What do you think of when you hear the name Shane Black? If you’re in the know, as I pretend to be, you likely think of two or more clever-by-half characters exchanging shuriken-like witticisms against a backdrop of intrigue and mayhem.
When I heard Black’s name in conjunction with the those of Ryan Gosling and Russell Crowe, my heart nearly skipped a beat. There’s no reason why The Nice Guys—with it’s talented writer/director, cast, and setup—shouldn’t have knocked it out of the park. Instead, the final product is a disappointing and painfully meandering reminder of what could have been.
It seems to me that the action genre has been maligned in recent years, probably because at least ninety percent of it consists of creatively bankrupt, pitifully vapid, painfully generic dross. When I first saw the trailer for Hardcore Henry, I admit that my first reaction was a pretentious sneer at the blazing neon lights blatantly forming the words “Gimmick! Gimmick! Look at me!”
So no-one was more surprised than I at the fact that Hardcore Henry turned out to be one of the most raucous joyrides that I’ve had the pleasure to experience all year.
I saw a film yesterday. It starred actors, was presumably filmed using a recording device of some description, and consisted of scenes which were acted out and arranged in sequential order. The name of the film was Fateful Findings, and I was changed by it.
Even now, in the relative safety and repose of my room, and enjoying the old familiar comfort of my writing desk, I find myself struggling for the words to describe this…experience. I feel uncommonly labored as I write this, as if I have to dredge each individual word from a stinking, fetid pit of tar, and, even then, they seem unfitting for the task at hand. Where should I start?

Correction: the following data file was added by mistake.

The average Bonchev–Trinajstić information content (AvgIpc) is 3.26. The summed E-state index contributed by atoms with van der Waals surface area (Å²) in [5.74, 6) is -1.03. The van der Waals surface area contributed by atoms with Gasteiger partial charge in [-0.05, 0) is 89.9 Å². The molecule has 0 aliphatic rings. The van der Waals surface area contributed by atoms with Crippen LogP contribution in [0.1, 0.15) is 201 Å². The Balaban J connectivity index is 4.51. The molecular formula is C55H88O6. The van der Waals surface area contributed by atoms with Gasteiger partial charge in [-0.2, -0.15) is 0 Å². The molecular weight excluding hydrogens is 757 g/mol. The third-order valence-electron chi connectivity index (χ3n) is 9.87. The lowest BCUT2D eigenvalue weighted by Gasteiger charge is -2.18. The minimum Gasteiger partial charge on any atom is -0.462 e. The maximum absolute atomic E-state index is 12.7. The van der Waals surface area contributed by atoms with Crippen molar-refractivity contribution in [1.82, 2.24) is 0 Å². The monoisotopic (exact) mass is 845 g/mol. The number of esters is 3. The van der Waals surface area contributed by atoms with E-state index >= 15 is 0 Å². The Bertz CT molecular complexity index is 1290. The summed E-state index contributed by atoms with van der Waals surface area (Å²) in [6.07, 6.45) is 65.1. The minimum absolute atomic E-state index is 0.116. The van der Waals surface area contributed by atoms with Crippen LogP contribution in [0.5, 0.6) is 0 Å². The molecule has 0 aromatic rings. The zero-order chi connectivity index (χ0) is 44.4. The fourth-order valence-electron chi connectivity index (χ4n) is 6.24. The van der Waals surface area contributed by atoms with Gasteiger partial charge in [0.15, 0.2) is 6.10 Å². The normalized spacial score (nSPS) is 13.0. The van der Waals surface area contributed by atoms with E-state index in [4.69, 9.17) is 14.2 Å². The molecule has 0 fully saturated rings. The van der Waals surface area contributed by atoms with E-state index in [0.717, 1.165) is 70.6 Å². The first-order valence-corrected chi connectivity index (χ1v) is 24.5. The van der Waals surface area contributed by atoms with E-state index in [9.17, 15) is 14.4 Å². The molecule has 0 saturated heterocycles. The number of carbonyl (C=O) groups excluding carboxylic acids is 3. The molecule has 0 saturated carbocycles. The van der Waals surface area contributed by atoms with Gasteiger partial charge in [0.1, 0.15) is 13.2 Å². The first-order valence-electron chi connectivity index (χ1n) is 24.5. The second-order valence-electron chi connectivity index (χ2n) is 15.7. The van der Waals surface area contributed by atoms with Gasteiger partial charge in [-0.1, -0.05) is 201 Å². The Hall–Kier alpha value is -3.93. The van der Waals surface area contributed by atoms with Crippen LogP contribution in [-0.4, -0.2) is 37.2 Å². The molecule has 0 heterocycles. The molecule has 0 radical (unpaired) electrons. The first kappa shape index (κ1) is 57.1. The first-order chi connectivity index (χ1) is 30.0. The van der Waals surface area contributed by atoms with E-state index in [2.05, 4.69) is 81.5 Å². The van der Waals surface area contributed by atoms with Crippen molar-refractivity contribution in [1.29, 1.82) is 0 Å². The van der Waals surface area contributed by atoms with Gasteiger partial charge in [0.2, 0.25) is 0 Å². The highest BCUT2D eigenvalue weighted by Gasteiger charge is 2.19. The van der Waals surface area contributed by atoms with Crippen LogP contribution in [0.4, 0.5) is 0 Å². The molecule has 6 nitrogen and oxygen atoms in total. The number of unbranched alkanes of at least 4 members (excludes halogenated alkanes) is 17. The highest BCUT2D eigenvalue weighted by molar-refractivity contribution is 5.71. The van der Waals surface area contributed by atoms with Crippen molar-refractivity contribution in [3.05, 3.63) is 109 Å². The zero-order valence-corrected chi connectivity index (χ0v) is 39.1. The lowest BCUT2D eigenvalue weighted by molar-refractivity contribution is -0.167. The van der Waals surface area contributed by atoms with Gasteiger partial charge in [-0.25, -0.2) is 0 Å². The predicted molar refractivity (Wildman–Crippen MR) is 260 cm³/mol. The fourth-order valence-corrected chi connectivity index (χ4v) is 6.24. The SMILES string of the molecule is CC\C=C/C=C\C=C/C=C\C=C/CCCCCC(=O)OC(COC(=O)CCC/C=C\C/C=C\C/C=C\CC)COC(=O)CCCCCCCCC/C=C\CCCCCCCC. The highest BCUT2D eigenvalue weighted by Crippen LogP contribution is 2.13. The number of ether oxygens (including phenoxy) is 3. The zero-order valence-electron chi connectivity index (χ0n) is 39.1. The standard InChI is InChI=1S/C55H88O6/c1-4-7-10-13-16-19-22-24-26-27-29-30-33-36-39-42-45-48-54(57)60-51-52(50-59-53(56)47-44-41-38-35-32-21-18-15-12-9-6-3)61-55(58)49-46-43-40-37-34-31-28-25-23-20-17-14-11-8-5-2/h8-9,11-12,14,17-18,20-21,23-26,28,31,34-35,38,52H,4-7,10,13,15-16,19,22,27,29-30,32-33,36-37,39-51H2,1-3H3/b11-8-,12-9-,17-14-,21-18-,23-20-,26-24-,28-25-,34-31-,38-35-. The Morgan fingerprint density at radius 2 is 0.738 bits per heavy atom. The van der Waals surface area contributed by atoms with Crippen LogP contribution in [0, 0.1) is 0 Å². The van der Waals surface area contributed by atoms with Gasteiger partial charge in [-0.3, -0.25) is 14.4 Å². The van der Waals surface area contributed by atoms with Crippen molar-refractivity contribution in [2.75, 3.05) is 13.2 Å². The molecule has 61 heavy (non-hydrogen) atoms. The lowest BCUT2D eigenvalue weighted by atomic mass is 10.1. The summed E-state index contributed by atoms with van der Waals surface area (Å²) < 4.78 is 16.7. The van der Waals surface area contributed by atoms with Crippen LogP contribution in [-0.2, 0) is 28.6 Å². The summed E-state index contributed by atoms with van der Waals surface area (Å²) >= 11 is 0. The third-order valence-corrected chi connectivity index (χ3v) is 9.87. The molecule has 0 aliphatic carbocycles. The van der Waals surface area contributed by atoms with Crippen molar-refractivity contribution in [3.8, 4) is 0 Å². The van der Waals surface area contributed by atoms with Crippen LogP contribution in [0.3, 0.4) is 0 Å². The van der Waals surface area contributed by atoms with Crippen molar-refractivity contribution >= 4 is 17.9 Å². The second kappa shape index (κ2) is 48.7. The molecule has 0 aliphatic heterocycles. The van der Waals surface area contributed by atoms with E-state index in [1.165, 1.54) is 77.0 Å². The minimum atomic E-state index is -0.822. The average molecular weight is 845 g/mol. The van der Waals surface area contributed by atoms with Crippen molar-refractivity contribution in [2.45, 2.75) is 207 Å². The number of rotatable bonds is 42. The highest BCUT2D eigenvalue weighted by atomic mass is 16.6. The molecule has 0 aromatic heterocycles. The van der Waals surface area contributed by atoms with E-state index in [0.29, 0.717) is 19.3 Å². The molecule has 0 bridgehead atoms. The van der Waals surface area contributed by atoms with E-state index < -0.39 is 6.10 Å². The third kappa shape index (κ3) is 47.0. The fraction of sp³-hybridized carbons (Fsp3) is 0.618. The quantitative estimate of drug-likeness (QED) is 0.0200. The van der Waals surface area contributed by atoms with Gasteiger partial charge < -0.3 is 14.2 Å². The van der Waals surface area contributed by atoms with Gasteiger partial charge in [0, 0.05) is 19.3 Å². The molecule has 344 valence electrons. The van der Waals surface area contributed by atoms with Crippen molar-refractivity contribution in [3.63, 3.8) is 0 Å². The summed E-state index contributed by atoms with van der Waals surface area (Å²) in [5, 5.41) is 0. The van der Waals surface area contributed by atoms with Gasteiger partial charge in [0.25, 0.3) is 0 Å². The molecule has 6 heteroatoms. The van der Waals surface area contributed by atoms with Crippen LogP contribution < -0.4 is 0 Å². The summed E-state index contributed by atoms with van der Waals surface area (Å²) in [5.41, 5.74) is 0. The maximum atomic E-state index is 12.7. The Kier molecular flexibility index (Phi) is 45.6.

It’s a tricky question, because one does not simply appraise a film like Fateful Findings based on artistic merit or technical execution. Rather, I think the degree to which the film makes one lose their grasp on reality is a more meaningful method of evaluation. That said, I suppose I should start at the beginning.
With The Martian, director Ridley Scott has finally found a story worthy of his filmmaking talent. Matt Damon stars as Mark Watney, Mars’s most optimistic botanist, who is abandoned on the planet by his fellow astronauts, believing him dead. Isolated, wounded, rapidly depleting his supplies, and unable to contact Earth, Watney is faced with an impossible task: he has to MacGyver together a plan for survival on a planet with no food or oxygen–all in a way that doesn’t feel hopelessly contrived. And boy, does he rise to the occasion! Damon’s superb performance and Scott’s expert handling of the subject material make The Martian not just one of the best films of 2015, but the most fun movie-going experience I’ve had all year.
Oh dear, oh dear, oh dearie me. I wanted a horror film, and for my sins, they gave me one. Of course, in this case the word “horror” has to carry almost tangible sarcastic connotations. The horror genre doesn’t need defending, obviously—but to call this unmitigated piece of shit a horror film is nothing but a cruel charade. Still, you can’t say it’s off message though: it’s certainly psychologically and emotionally painful for the audience to sit through.
This week on High and Low, we cover the filmography of one of the most talked about and beloved directors of the last 20 years, Paul Thomas Anderson.
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